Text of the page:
Another Security Expert Faces Jailtime For Exposing Flaw

from the it-was-a-bad-idea-the-first-time-too dept

A few years ago, the government admitted it had erred in jailing Brett McDanel for discovering a security flaw at an ISP, and then emailing its customers to let them know. Now the government is heading down the same path as it is pressing charges against security consultant Eric McCarty. McCarty's crime? He entered the University of Southern California computer network, and then emailed some student profiles to the website SecurityFocus as evidence that the university had a major vulnerability. After SecurityFocus wrote about the incident, USC was easily able to trace the incident back to McCarty, prompting the DOJ to prosecute him. So what is a security researcher to do in this situation? Should they sit on the information? In retrospect he probably should have gone to the university first, with his claims, though it's likely his warning would have fallen on deaf ears. It seems reasonable that he thought going to a respected trade website was the best way to get the word out quickly. One possible argument in favor of prosecution is that malicious hackers shouldn't be able to claim benign intent as a defense. But the facts in this case seem abundently clear. If he had had any criminal intent there was nothing stopping him from committing a crime. Clearly his intent was to expose a flaw and help the university clean up its system. Institutions need to learn that they are safer when third parties are helping them discover holes, and then establish guidelines for how to report flaws. Security by obscurity isn't much different than turning your face to the wall in a game of hide-and-go-seek. Remember how well that worked?


Reader Comments (rss)

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  •  
    identicon
    Jeremy, May 10th, 2006 @ 1:55pm

    Security Researchers who don't tell the ISP or Net

    give other Security Professionals a bad name. He really should have notified the Uninversity's Networking department before exposing them to the world. It's good public policy to give them a chance to correct the problem. You can always go public if they sit on the information first. Otherwise you just make them mad and thus less likely to fix it.

     

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    anonymous coward, May 10th, 2006 @ 1:59pm

    he chose getting press for himself over fixing the problem. he deserves the legal hassles.

    if you are trying to hack systems so you can then report the vulnerabilities to a third party so you can get your name in lights, you ARE a hacker! You don't deserve your name in lights, you deserve your on the police blotter.

     

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    Anonymous Coward, May 10th, 2006 @ 2:01pm

    though it's likely his warning would have fallen on deaf ears

    Substantiation please?

     

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      ehrichweiss, May 10th, 2006 @ 8:30pm

      Substantiation...

      someone said:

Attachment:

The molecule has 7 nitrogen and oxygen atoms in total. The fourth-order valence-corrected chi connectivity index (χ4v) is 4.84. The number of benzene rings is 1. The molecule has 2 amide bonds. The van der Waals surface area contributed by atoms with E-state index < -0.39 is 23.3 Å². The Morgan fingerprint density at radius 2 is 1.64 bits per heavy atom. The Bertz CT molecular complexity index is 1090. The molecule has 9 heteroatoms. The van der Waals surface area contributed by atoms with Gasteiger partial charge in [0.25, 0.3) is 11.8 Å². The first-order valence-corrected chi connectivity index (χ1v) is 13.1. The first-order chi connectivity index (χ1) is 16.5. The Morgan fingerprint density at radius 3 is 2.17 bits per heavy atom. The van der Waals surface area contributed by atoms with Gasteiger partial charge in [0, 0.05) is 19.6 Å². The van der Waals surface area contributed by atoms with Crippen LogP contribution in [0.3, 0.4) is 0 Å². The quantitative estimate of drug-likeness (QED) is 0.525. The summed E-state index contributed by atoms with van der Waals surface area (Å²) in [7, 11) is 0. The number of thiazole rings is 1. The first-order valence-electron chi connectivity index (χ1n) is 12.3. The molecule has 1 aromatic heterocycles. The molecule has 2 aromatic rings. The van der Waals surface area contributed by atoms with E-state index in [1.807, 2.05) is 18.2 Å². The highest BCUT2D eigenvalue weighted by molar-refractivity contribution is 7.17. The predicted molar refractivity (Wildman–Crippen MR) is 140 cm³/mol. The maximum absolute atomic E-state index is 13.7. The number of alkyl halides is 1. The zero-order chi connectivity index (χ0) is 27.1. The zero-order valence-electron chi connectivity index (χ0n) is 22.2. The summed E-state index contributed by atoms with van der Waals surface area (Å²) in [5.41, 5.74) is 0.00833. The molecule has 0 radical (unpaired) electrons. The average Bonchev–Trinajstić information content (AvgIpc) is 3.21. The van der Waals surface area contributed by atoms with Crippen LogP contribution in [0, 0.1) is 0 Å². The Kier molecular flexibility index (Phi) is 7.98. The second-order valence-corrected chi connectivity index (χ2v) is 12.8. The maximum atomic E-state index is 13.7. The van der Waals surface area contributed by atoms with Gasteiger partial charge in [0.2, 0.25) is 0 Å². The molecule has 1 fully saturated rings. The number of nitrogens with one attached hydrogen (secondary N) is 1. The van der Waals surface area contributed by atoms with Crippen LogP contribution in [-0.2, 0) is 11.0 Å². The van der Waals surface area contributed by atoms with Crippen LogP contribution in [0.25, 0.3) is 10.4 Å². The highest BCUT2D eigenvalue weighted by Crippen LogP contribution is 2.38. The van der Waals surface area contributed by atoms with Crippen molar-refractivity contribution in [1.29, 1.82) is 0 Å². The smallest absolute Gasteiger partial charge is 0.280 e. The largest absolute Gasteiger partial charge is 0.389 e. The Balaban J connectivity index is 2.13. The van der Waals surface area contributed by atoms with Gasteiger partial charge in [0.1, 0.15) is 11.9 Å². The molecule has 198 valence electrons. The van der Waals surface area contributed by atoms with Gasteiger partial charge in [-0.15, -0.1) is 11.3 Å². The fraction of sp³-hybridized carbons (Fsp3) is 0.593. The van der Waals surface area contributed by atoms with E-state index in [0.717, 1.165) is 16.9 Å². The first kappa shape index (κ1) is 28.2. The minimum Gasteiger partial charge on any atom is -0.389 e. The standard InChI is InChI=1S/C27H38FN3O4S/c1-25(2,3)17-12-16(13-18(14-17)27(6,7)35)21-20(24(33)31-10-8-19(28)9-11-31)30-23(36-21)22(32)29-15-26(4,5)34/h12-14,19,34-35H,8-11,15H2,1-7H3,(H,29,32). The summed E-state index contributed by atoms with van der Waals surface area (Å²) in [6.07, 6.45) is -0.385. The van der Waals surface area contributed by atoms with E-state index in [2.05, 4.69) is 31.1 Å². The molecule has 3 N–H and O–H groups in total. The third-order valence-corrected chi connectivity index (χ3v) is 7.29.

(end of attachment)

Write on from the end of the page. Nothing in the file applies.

though it's likely his warning would have fallen on deaf ears
      and then an anonymous coward said:
      Substantiation please?

      Read 2600 magazine sometime, there are usually 3-5 stories of how students report security flaws to the school's system admins and then find themselves banned from using a computer at school forever.

      Had a friend who tested a network as a favor for a friend of his...my friend crashed the network amazingly easily and they got it back up fairly quickly but he got charged, his "friend" decided to save his own ass and rolled over and so my friend was convicted for hacking their network.

      Then there was the admin who installed the Seti@Home screensaver and was charged with felonly stealing company resources.

      Do I need to go on? I'm sure I can think of a few more.

       

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    Patrick Mullen, May 10th, 2006 @ 2:01pm

    So how is this different than breaking into a bank at night, taking the money out and going public with the loot? Oh, and then expect banks to hire you to help them with their security?

    If his goal was to help the university clean up its system, he would have went to the university, not have it posted in a trade website.

    You can't break the law.

     

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      Chris Harris, May 10th, 2006 @ 2:17pm

      Re: how is this different

      Well, hundreds of criminals have gotten jobs with government agencies by being so good that they have to be hired to catch the other good guys...

      maybe he IS expecting a job out of it.

       

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      Anonymous Coward, May 10th, 2006 @ 2:26pm

      Re: grammar police

      should have "went"???

       

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      Adam, May 10th, 2006 @ 2:31pm

      Re:

      Frank William Abagnale Jr. did. It takes a thief to catch a thief.

       

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      Mike (profile), May 10th, 2006 @ 6:28pm

      Re:

      So how is this different than breaking into a bank at night, taking the money out and going public with the loot? Oh, and then expect banks to hire you to help them with their security?

      Well, he didn't "take the money" so to speak. In this case, he simply proved that there was a security problem and then chose to make that information known...

       

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    Anonymous Coward, May 10th, 2006 @ 2:14pm

    The difference is that, perhaps, with a bank if you get caught red-handed, nobody will ever know whether you were trying to be helpful or trying to be malicious. With hacking, you are unlikely to get caught redhanded.